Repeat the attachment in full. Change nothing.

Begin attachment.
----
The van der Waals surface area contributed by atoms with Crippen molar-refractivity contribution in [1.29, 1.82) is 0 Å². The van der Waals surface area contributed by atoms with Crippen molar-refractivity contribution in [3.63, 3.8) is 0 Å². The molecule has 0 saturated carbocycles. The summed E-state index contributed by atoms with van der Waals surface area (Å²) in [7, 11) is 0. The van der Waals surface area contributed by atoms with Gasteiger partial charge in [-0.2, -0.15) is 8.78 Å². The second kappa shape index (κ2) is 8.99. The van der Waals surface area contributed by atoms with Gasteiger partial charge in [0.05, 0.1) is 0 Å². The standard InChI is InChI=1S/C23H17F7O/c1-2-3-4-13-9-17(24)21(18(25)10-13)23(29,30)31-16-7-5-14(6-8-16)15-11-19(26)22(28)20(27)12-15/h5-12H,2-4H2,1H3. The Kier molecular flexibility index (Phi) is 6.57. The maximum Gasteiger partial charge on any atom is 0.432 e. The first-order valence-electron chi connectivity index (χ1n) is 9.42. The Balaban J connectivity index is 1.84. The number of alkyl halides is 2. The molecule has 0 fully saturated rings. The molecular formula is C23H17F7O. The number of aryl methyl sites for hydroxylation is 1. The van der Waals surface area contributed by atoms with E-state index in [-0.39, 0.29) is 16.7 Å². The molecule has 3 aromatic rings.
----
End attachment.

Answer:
The van der Waals surface area contributed by atoms with Crippen molar-refractivity contribution in [1.29, 1.82) is 0 Å². The van der Waals surface area contributed by atoms with Crippen molar-refractivity contribution in [3.63, 3.8) is 0 Å². The molecule has 0 saturated carbocycles. The summed E-state index contributed by atoms with van der Waals surface area (Å²) in [7, 11) is 0. The van der Waals surface area contributed by atoms with Gasteiger partial charge in [-0.2, -0.15) is 8.78 Å². The second kappa shape index (κ2) is 8.99. The van der Waals surface area contributed by atoms with Gasteiger partial charge in [0.05, 0.1) is 0 Å². The standard InChI is InChI=1S/C23H17F7O/c1-2-3-4-13-9-17(24)21(18(25)10-13)23(29,30)31-16-7-5-14(6-8-16)15-11-19(26)22(28)20(27)12-15/h5-12H,2-4H2,1H3. The Kier molecular flexibility index (Phi) is 6.57. The maximum Gasteiger partial charge on any atom is 0.432 e. The first-order valence-electron chi connectivity index (χ1n) is 9.42. The Balaban J connectivity index is 1.84. The number of alkyl halides is 2. The molecule has 0 fully saturated rings. The molecular formula is C23H17F7O. The number of aryl methyl sites for hydroxylation is 1. The van der Waals surface area contributed by atoms with E-state index in [-0.39, 0.29) is 16.7 Å². The molecule has 3 aromatic rings.